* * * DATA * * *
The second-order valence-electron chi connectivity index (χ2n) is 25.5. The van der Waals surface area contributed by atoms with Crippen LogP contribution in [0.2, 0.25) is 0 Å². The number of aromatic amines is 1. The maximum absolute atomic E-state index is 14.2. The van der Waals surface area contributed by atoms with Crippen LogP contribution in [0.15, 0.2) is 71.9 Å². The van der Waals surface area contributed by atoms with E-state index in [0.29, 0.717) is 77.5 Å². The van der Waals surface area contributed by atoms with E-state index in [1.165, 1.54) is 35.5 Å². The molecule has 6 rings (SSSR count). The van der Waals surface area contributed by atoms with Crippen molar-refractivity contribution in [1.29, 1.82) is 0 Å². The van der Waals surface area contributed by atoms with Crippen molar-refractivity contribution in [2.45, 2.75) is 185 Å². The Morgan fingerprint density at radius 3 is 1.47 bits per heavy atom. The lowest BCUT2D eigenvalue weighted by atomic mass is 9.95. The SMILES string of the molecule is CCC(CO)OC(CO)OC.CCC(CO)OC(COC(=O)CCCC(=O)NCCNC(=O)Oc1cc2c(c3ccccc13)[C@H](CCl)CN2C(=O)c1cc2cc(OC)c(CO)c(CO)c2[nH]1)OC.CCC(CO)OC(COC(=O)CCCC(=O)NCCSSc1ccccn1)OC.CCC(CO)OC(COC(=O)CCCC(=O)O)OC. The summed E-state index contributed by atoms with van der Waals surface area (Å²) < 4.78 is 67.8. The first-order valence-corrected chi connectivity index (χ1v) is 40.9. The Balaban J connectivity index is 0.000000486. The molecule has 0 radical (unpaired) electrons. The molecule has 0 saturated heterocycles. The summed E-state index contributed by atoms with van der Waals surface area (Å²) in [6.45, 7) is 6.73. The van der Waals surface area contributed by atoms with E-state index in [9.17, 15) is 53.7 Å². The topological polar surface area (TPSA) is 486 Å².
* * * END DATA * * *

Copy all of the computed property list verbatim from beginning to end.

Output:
The second-order valence-electron chi connectivity index (χ2n) is 25.5. The van der Waals surface area contributed by atoms with Crippen LogP contribution in [0.2, 0.25) is 0 Å². The number of aromatic amines is 1. The maximum absolute atomic E-state index is 14.2. The van der Waals surface area contributed by atoms with Crippen LogP contribution in [0.15, 0.2) is 71.9 Å². The van der Waals surface area contributed by atoms with E-state index in [0.29, 0.717) is 77.5 Å². The van der Waals surface area contributed by atoms with E-state index in [1.165, 1.54) is 35.5 Å². The molecule has 6 rings (SSSR count). The van der Waals surface area contributed by atoms with Crippen molar-refractivity contribution in [1.29, 1.82) is 0 Å². The van der Waals surface area contributed by atoms with Crippen molar-refractivity contribution in [2.45, 2.75) is 185 Å². The Morgan fingerprint density at radius 3 is 1.47 bits per heavy atom. The lowest BCUT2D eigenvalue weighted by atomic mass is 9.95. The SMILES string of the molecule is CCC(CO)OC(CO)OC.CCC(CO)OC(COC(=O)CCCC(=O)NCCNC(=O)Oc1cc2c(c3ccccc13)[C@H](CCl)CN2C(=O)c1cc2cc(OC)c(CO)c(CO)c2[nH]1)OC.CCC(CO)OC(COC(=O)CCCC(=O)NCCSSc1ccccn1)OC.CCC(CO)OC(COC(=O)CCCC(=O)O)OC. The summed E-state index contributed by atoms with van der Waals surface area (Å²) < 4.78 is 67.8. The first-order valence-corrected chi connectivity index (χ1v) is 40.9. The Balaban J connectivity index is 0.000000486. The molecule has 0 radical (unpaired) electrons. The molecule has 0 saturated heterocycles. The summed E-state index contributed by atoms with van der Waals surface area (Å²) in [6.45, 7) is 6.73. The van der Waals surface area contributed by atoms with E-state index in [9.17, 15) is 53.7 Å². The topological polar surface area (TPSA) is 486 Å².